Sales of new U.S. single-family homes climbed to a five and half year high in January despite January 2014 being the coldest start to the year since 2011. Recent land development and construction data signals that as bank lending for construction increases, the supply crunch for homes could ease due to an increase in new home building in the coming months.
New home purchases increased 9.6 percent in January, exceeding economists’ highest predictions and reaching a seasonally adjusted annual rate of 468,000 units, the highest level since July 2008. Economists had forecasted new homes sales to fall to a 400,000-unit pace in January.
Demand for new homes improved in three of four regions of the United States. Sales rose 73.7 percent in the Northeast, 11 percent in the West and 10.4 percent in the South. The Midwest experienced a drop in new home transactions due to the unusually cold weather which prevented builders from breaking frozen ground and buyers from shopping for properties.
Though new home sales represent a small segment of the housing market, at approximately 7 percent, they are one of the keys to the market’s recovery. According to the National Association of Home Builders (NAHB), each home built creates an average of three jobs for a year and generates about $90,000 in tax revenue.
Although February’s supply of new houses on the market remained unchanged at 184,000 units, construction firms expect a growing demand for new housing this year. The NAHB predicts a 25 percent increase in new home construction for 2014 due to:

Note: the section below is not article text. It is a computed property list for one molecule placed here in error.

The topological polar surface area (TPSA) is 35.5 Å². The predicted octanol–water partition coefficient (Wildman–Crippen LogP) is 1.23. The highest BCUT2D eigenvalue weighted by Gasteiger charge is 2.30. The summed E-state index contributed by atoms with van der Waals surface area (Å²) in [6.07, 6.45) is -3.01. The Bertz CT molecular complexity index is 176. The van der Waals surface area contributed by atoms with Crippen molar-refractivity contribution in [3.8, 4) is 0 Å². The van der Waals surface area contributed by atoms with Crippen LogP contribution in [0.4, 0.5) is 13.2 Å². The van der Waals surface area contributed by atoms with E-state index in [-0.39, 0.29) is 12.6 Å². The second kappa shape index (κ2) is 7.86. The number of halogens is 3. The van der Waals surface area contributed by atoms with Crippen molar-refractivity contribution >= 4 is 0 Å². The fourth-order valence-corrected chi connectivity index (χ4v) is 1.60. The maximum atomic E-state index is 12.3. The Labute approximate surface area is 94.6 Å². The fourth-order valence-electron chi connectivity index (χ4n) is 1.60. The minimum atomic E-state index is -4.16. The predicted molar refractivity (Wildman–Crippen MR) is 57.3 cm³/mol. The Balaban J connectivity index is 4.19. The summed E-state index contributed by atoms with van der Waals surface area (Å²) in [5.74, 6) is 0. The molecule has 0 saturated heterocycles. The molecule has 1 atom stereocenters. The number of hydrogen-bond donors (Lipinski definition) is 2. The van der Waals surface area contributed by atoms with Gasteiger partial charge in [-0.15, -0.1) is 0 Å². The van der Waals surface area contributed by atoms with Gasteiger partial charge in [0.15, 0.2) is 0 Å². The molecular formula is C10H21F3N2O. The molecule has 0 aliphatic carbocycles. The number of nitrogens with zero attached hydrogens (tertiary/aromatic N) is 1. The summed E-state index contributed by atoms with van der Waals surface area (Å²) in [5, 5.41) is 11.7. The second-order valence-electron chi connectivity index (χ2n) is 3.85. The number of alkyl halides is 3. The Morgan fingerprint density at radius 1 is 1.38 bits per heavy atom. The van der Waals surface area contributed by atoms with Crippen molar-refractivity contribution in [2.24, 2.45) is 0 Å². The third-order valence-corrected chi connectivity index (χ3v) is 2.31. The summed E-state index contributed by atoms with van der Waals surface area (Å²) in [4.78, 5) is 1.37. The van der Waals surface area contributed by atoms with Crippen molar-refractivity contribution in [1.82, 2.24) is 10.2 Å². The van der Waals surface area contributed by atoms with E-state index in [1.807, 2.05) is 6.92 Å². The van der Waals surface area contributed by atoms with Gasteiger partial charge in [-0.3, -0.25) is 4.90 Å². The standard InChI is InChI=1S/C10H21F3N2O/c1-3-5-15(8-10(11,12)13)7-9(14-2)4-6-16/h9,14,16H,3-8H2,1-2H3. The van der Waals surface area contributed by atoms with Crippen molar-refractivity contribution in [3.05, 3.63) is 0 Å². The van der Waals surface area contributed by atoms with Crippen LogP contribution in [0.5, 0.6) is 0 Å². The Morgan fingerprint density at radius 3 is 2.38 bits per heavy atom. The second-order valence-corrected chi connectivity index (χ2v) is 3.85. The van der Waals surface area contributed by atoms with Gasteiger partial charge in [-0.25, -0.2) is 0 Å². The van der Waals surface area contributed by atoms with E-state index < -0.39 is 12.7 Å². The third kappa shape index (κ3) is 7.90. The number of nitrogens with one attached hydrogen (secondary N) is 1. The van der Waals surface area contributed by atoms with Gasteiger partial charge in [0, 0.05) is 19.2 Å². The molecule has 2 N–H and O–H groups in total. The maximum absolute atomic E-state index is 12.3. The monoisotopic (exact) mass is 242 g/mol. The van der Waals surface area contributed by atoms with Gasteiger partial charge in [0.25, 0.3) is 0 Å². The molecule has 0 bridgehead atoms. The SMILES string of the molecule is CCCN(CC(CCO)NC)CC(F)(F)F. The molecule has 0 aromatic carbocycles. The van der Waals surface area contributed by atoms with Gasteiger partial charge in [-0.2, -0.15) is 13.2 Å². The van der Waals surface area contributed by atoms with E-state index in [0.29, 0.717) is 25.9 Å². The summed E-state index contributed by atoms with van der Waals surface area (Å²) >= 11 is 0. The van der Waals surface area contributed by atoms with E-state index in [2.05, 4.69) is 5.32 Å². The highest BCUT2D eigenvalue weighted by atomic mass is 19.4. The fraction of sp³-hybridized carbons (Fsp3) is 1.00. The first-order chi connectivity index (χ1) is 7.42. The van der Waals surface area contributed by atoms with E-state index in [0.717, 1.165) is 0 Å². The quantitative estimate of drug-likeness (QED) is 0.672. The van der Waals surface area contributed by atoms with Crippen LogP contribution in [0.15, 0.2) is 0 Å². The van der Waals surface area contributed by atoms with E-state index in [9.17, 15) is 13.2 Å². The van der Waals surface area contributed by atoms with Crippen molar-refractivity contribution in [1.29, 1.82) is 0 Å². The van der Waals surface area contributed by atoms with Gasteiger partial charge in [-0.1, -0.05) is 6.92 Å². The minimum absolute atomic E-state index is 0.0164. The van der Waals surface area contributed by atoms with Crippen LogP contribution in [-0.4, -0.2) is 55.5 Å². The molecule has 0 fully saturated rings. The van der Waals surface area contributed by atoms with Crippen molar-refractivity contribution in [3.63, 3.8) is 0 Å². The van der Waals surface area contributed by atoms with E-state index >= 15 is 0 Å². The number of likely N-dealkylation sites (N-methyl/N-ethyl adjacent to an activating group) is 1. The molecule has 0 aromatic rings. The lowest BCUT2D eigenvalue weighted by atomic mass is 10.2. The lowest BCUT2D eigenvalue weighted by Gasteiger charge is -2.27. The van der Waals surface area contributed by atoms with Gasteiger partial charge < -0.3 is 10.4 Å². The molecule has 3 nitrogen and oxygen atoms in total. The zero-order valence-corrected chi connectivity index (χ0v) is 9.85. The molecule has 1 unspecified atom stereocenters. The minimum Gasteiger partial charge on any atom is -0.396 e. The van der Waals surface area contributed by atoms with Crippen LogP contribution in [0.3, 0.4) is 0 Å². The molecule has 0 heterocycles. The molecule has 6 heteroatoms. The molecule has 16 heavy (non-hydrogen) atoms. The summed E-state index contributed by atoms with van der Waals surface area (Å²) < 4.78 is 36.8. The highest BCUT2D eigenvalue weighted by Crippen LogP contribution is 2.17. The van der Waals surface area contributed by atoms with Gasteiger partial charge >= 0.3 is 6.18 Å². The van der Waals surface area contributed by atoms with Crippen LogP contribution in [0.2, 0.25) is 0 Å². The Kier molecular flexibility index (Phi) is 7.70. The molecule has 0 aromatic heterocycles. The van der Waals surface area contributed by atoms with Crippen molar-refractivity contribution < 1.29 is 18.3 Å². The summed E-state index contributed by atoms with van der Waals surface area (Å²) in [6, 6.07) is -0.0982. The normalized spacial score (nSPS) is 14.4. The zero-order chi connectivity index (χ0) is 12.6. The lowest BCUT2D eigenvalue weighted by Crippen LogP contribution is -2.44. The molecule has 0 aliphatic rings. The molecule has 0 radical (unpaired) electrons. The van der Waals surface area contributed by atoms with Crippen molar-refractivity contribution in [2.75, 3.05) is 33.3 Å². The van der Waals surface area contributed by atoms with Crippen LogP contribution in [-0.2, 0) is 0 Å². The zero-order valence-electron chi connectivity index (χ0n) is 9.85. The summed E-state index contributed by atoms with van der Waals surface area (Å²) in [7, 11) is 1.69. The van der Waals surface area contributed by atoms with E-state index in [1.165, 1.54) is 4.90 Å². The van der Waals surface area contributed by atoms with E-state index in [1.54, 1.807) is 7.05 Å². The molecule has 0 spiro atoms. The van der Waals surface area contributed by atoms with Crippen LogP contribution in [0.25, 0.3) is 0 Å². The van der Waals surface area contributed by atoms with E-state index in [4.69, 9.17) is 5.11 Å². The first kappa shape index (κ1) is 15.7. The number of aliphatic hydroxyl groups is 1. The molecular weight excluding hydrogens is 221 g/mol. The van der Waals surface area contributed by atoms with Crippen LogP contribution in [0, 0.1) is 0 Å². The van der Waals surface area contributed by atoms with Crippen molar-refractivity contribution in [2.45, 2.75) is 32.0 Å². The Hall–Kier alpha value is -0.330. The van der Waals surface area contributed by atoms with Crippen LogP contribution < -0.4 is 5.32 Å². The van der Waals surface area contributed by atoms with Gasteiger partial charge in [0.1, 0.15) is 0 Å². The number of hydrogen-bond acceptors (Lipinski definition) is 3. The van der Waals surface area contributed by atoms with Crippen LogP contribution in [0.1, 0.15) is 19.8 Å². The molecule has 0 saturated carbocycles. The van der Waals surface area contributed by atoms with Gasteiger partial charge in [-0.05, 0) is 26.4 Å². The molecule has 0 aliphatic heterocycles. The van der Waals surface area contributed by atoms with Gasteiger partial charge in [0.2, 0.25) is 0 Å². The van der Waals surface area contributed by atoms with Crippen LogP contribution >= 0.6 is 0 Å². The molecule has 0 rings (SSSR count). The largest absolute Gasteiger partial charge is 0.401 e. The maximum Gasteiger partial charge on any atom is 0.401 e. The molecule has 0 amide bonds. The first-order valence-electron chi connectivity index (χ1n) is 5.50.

- Lenders recovering from the downturn are now again funding developers
- Low inventory in previously-owned homes
- Pent-up demand
According to the Harvard Joint Center for Housing Studies, research indicates that by 2020, the U.S. will need 1.8 million homes each year to meet consumer demand, which can’t be fulfilled by existing home sales alone.
The recent increase in builder lending could spur additional home construction and possibly put downward pressure on home prices that have been rapidly increasing over the last two years. Though rising prices are great for sellers, low inventory has priced many first-time buyers out of the housing market and caused appraisal issues for buyers trying to utilize down payment assistant programs.
As more and more builders begin breaking ground, if you fall in love with a property you need to be prepared to jump at the opportunity and have your funding lined up right away. At Compass we have numerous lending options from initial construction to end loan financing to fit whatever your particular situation so you can get the home of your dreams.